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"Ain't nobody got time for that": Where there's smoke, there's fire and calcium! . . . In your coronary arteriesMar 10, 2013 20:13 EDT
Ad nauseum. That's what comes to mind every time I learn the results of another presentation on secondhand smoke exposure. How many ways do we need to package the information so that the public demands protection? The research data presented by Dr Harvey Hecht from Mount Sinai Medical Center looked at "never smokers" who reported low, moderate, or high levels of smoke exposure and found they were "50%, 60%, and 90% more likely to have evidence of coronary artery calcification than those who reported minimal exposure." That's pretty sobering data for those of us on the outside of this issue, looking in. It's even more sobering for those who spent years living or working in a halo of smoke, viewed for centuries as a mere aggravation. In the past decade it is now generally accepted as potentially lethal.
In this study, 3000 healthy individuals aged 40 to 80 who smoked fewer than 100 cigarettes in their lifetime already enrolled in the Flight Attendant Medical Research Institute (FAMRI) International Early Lung Cancer Action Program by computed-tomography (CT) screening were studied by calcium scoring. Data were collected on the number of years of exposure, the intensity in packs per day, and whether or not there were any restrictions on smoking in their air space. People with the highest levels of exposure were more often female, diabetic, dyslipidemic, and hypertensive. "Researchers found that 26% of people exposed to varying levels of secondhand smoke had signs of coronary artery calcification compared with 18.5% of the general population" according to Dr. Hecht. . . . And then one might ask, "Why is having coronary calcium bad?"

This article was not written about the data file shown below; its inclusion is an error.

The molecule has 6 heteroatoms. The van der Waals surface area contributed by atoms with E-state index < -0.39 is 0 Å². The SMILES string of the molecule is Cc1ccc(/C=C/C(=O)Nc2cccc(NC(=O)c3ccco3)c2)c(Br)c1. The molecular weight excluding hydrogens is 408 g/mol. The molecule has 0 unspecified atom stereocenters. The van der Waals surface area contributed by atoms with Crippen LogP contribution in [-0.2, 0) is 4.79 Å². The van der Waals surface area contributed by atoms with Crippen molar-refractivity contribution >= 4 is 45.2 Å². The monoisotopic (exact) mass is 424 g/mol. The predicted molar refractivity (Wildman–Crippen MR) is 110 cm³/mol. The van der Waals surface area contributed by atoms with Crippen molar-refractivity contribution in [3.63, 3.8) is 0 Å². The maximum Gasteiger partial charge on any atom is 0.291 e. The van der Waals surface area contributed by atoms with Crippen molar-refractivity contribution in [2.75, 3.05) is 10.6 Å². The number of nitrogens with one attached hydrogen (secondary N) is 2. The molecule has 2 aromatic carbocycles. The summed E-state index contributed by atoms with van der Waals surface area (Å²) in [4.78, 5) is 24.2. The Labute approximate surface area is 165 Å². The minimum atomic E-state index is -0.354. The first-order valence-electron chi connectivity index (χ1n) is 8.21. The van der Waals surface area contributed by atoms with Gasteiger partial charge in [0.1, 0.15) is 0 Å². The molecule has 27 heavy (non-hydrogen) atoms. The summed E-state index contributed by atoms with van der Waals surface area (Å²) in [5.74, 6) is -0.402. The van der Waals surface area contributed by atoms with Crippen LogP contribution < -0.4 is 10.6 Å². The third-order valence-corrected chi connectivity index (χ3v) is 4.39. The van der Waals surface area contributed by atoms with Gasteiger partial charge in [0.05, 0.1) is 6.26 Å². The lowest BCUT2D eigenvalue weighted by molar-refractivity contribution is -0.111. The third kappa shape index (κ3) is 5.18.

First, common sense: the only things we should be calcifying in our bodies are our bones. Second: we have genetic tendencies that we can't avoid. Third: we do enough bad things to our bodies that we will probably calcify our coronary tree to some extent anyway, so why expose ourselves to an accelerant and have the arteries of a 90-year-old when we're 60 if we can avoid it? Fourth: numerous studies point to the increasing cardiovascular risk of patients as calcium scores increase.
Vliegenthart et al (Circulation 2005; 112:572–577) looked at a subset of elderly patients to evaluate the determinants and consequences of coronary artery calcification. A twofold increase in mortality in 1795 patients >70 years old who had CAC >100 was noted when compared with CAC ≤100. Raggi et al (Circulation 2008; 52:17–23) demonstrated a six- to 11-fold higher mortality risk among elderly individuals with increasing coronary calcification. LaMonte et al (Am J Epidemiology 2005;162:421–429) reviewed the incidence of MI-related death or nonfatal MI in an asymptomatic population compared with the degree of coronary calcium. Among patients >65 years of age, a coronary calcification score >400 was associated with a ninefold increase in the incidence of coronary events compared with those with no calcium. So I think we've firmly established that having coronary calcium isn't optimal. Conversely, we know it's fairly difficult for someone without coronary calcification to have a heart attack; not impossible, but pretty darned difficult.